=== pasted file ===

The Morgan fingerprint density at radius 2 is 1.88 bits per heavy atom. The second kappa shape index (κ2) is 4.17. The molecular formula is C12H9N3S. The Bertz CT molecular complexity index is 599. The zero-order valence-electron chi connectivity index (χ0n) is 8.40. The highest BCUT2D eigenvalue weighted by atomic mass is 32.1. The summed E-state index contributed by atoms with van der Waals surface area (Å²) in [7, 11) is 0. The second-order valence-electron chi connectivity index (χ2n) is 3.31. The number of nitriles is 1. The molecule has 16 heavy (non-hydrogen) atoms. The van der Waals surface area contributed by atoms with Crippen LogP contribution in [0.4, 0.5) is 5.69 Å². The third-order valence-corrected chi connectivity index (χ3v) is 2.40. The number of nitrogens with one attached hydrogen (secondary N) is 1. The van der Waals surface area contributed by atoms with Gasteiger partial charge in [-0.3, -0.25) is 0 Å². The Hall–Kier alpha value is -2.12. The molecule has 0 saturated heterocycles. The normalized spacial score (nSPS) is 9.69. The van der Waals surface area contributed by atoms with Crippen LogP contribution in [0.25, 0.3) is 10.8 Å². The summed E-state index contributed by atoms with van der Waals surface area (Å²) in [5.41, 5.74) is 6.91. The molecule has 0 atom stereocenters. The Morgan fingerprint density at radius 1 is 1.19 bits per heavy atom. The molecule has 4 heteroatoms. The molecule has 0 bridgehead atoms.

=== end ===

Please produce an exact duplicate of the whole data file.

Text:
The Morgan fingerprint density at radius 2 is 1.88 bits per heavy atom. The second kappa shape index (κ2) is 4.17. The molecular formula is C12H9N3S. The Bertz CT molecular complexity index is 599. The zero-order valence-electron chi connectivity index (χ0n) is 8.40. The highest BCUT2D eigenvalue weighted by atomic mass is 32.1. The summed E-state index contributed by atoms with van der Waals surface area (Å²) in [7, 11) is 0. The second-order valence-electron chi connectivity index (χ2n) is 3.31. The number of nitriles is 1. The molecule has 16 heavy (non-hydrogen) atoms. The van der Waals surface area contributed by atoms with Crippen LogP contribution in [0.4, 0.5) is 5.69 Å². The third-order valence-corrected chi connectivity index (χ3v) is 2.40. The number of nitrogens with one attached hydrogen (secondary N) is 1. The van der Waals surface area contributed by atoms with Gasteiger partial charge in [-0.3, -0.25) is 0 Å². The Hall–Kier alpha value is -2.12. The molecule has 0 saturated heterocycles. The normalized spacial score (nSPS) is 9.69. The van der Waals surface area contributed by atoms with Crippen LogP contribution in [0.25, 0.3) is 10.8 Å². The summed E-state index contributed by atoms with van der Waals surface area (Å²) in [5.41, 5.74) is 6.91. The molecule has 0 atom stereocenters. The Morgan fingerprint density at radius 1 is 1.19 bits per heavy atom. The molecule has 4 heteroatoms. The molecule has 0 bridgehead atoms.